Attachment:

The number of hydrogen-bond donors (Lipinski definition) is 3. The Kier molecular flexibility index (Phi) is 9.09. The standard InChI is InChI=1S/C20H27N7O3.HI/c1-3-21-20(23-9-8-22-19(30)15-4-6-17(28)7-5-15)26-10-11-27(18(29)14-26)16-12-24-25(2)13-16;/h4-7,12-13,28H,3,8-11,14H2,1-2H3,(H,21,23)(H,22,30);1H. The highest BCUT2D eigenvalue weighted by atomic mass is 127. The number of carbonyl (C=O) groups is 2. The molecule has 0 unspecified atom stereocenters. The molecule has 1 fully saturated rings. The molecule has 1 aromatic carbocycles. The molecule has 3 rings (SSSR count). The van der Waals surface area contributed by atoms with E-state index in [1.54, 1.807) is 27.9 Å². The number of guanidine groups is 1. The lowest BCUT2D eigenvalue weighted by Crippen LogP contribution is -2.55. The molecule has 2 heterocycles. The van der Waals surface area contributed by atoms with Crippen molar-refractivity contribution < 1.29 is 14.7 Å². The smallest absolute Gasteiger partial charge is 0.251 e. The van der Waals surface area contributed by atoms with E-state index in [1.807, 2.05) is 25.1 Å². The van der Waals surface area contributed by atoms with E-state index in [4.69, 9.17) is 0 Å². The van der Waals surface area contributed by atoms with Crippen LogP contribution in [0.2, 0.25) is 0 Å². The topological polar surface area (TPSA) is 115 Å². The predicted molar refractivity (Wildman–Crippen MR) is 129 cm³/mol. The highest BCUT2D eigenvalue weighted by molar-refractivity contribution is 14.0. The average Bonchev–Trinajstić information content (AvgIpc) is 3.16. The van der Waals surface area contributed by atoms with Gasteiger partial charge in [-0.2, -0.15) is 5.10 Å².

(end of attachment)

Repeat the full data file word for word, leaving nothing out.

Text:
The number of hydrogen-bond donors (Lipinski definition) is 3. The Kier molecular flexibility index (Phi) is 9.09. The standard InChI is InChI=1S/C20H27N7O3.HI/c1-3-21-20(23-9-8-22-19(30)15-4-6-17(28)7-5-15)26-10-11-27(18(29)14-26)16-12-24-25(2)13-16;/h4-7,12-13,28H,3,8-11,14H2,1-2H3,(H,21,23)(H,22,30);1H. The highest BCUT2D eigenvalue weighted by atomic mass is 127. The number of carbonyl (C=O) groups is 2. The molecule has 0 unspecified atom stereocenters. The molecule has 1 fully saturated rings. The molecule has 1 aromatic carbocycles. The molecule has 3 rings (SSSR count). The van der Waals surface area contributed by atoms with E-state index in [1.54, 1.807) is 27.9 Å². The number of guanidine groups is 1. The lowest BCUT2D eigenvalue weighted by Crippen LogP contribution is -2.55. The molecule has 2 heterocycles. The van der Waals surface area contributed by atoms with Crippen molar-refractivity contribution < 1.29 is 14.7 Å². The smallest absolute Gasteiger partial charge is 0.251 e. The van der Waals surface area contributed by atoms with E-state index in [1.807, 2.05) is 25.1 Å². The van der Waals surface area contributed by atoms with E-state index in [4.69, 9.17) is 0 Å². The van der Waals surface area contributed by atoms with Crippen LogP contribution in [0.2, 0.25) is 0 Å². The topological polar surface area (TPSA) is 115 Å². The predicted molar refractivity (Wildman–Crippen MR) is 129 cm³/mol. The highest BCUT2D eigenvalue weighted by molar-refractivity contribution is 14.0. The average Bonchev–Trinajstić information content (AvgIpc) is 3.16. The van der Waals surface area contributed by atoms with Gasteiger partial charge in [-0.2, -0.15) is 5.10 Å².